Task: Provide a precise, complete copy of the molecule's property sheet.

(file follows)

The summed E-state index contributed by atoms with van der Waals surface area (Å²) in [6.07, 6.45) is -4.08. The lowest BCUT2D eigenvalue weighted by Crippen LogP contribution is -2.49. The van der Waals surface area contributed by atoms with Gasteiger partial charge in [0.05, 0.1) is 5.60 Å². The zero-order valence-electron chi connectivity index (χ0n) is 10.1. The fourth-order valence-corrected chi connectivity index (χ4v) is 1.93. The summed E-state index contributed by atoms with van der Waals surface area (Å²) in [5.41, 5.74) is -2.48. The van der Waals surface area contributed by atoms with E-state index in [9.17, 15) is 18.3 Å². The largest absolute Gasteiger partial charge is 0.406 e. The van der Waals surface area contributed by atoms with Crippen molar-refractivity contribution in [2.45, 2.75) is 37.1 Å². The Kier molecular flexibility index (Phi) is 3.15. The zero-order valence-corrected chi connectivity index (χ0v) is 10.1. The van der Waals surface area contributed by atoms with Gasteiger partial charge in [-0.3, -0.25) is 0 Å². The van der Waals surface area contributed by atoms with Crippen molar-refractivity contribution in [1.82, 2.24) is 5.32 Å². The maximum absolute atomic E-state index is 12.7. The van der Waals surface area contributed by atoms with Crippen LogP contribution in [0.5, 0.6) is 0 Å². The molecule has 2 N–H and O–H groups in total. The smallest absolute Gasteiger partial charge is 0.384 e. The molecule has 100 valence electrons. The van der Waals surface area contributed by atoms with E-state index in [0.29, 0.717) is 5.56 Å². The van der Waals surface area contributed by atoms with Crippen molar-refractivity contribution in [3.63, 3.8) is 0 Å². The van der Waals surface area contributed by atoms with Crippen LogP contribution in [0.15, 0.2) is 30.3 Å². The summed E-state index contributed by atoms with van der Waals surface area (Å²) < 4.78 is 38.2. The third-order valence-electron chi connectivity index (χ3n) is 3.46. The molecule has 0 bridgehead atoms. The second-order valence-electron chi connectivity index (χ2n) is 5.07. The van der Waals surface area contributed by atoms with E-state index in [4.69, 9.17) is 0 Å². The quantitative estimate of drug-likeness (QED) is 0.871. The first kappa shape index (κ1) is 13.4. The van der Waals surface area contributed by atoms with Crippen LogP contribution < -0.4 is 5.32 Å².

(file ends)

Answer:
The summed E-state index contributed by atoms with van der Waals surface area (Å²) in [6.07, 6.45) is -4.08. The lowest BCUT2D eigenvalue weighted by Crippen LogP contribution is -2.49. The van der Waals surface area contributed by atoms with Gasteiger partial charge in [0.05, 0.1) is 5.60 Å². The zero-order valence-electron chi connectivity index (χ0n) is 10.1. The fourth-order valence-corrected chi connectivity index (χ4v) is 1.93. The summed E-state index contributed by atoms with van der Waals surface area (Å²) in [5.41, 5.74) is -2.48. The van der Waals surface area contributed by atoms with E-state index in [9.17, 15) is 18.3 Å². The largest absolute Gasteiger partial charge is 0.406 e. The van der Waals surface area contributed by atoms with Crippen molar-refractivity contribution in [2.45, 2.75) is 37.1 Å². The Kier molecular flexibility index (Phi) is 3.15. The zero-order valence-corrected chi connectivity index (χ0v) is 10.1. The van der Waals surface area contributed by atoms with Gasteiger partial charge in [-0.3, -0.25) is 0 Å². The van der Waals surface area contributed by atoms with Crippen molar-refractivity contribution in [1.82, 2.24) is 5.32 Å². The maximum absolute atomic E-state index is 12.7. The van der Waals surface area contributed by atoms with Crippen LogP contribution in [0.5, 0.6) is 0 Å². The molecule has 2 N–H and O–H groups in total. The smallest absolute Gasteiger partial charge is 0.384 e. The molecule has 100 valence electrons. The van der Waals surface area contributed by atoms with E-state index in [0.29, 0.717) is 5.56 Å². The van der Waals surface area contributed by atoms with Crippen molar-refractivity contribution in [3.63, 3.8) is 0 Å². The van der Waals surface area contributed by atoms with Crippen LogP contribution in [0.15, 0.2) is 30.3 Å². The summed E-state index contributed by atoms with van der Waals surface area (Å²) < 4.78 is 38.2. The third-order valence-electron chi connectivity index (χ3n) is 3.46. The molecule has 0 bridgehead atoms. The second-order valence-electron chi connectivity index (χ2n) is 5.07. The van der Waals surface area contributed by atoms with E-state index in [4.69, 9.17) is 0 Å². The quantitative estimate of drug-likeness (QED) is 0.871. The first kappa shape index (κ1) is 13.4. The van der Waals surface area contributed by atoms with Crippen LogP contribution < -0.4 is 5.32 Å².